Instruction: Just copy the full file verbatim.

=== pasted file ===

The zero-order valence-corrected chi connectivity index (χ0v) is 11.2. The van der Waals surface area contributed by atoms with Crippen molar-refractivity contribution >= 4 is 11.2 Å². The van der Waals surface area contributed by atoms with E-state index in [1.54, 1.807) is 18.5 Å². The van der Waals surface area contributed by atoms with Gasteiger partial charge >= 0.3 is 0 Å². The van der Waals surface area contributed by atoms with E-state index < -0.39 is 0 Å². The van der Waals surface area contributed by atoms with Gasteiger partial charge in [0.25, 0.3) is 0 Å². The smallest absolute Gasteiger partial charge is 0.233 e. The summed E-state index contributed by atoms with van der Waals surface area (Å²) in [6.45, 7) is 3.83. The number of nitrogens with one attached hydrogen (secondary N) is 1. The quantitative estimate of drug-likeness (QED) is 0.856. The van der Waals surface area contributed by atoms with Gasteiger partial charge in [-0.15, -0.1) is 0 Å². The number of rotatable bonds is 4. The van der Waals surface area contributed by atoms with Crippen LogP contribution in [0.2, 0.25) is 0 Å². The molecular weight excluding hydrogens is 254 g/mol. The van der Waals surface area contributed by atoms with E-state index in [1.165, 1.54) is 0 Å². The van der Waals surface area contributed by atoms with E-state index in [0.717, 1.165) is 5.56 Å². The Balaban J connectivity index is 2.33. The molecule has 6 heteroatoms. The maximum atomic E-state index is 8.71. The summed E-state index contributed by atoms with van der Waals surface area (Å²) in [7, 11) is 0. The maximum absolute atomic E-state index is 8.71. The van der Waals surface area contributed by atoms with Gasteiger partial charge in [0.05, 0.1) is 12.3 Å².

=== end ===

The zero-order valence-corrected chi connectivity index (χ0v) is 11.2. The van der Waals surface area contributed by atoms with Crippen molar-refractivity contribution >= 4 is 11.2 Å². The van der Waals surface area contributed by atoms with E-state index in [1.54, 1.807) is 18.5 Å². The van der Waals surface area contributed by atoms with Gasteiger partial charge >= 0.3 is 0 Å². The van der Waals surface area contributed by atoms with E-state index < -0.39 is 0 Å². The van der Waals surface area contributed by atoms with Gasteiger partial charge in [0.25, 0.3) is 0 Å². The smallest absolute Gasteiger partial charge is 0.233 e. The summed E-state index contributed by atoms with van der Waals surface area (Å²) in [6.45, 7) is 3.83. The number of nitrogens with one attached hydrogen (secondary N) is 1. The quantitative estimate of drug-likeness (QED) is 0.856. The van der Waals surface area contributed by atoms with Gasteiger partial charge in [-0.15, -0.1) is 0 Å². The number of rotatable bonds is 4. The van der Waals surface area contributed by atoms with Crippen LogP contribution in [0.2, 0.25) is 0 Å². The molecular weight excluding hydrogens is 254 g/mol. The van der Waals surface area contributed by atoms with E-state index in [1.165, 1.54) is 0 Å². The van der Waals surface area contributed by atoms with E-state index in [0.717, 1.165) is 5.56 Å². The Balaban J connectivity index is 2.33. The molecule has 6 heteroatoms. The maximum atomic E-state index is 8.71. The summed E-state index contributed by atoms with van der Waals surface area (Å²) in [7, 11) is 0. The maximum absolute atomic E-state index is 8.71. The van der Waals surface area contributed by atoms with Gasteiger partial charge in [0.05, 0.1) is 12.3 Å².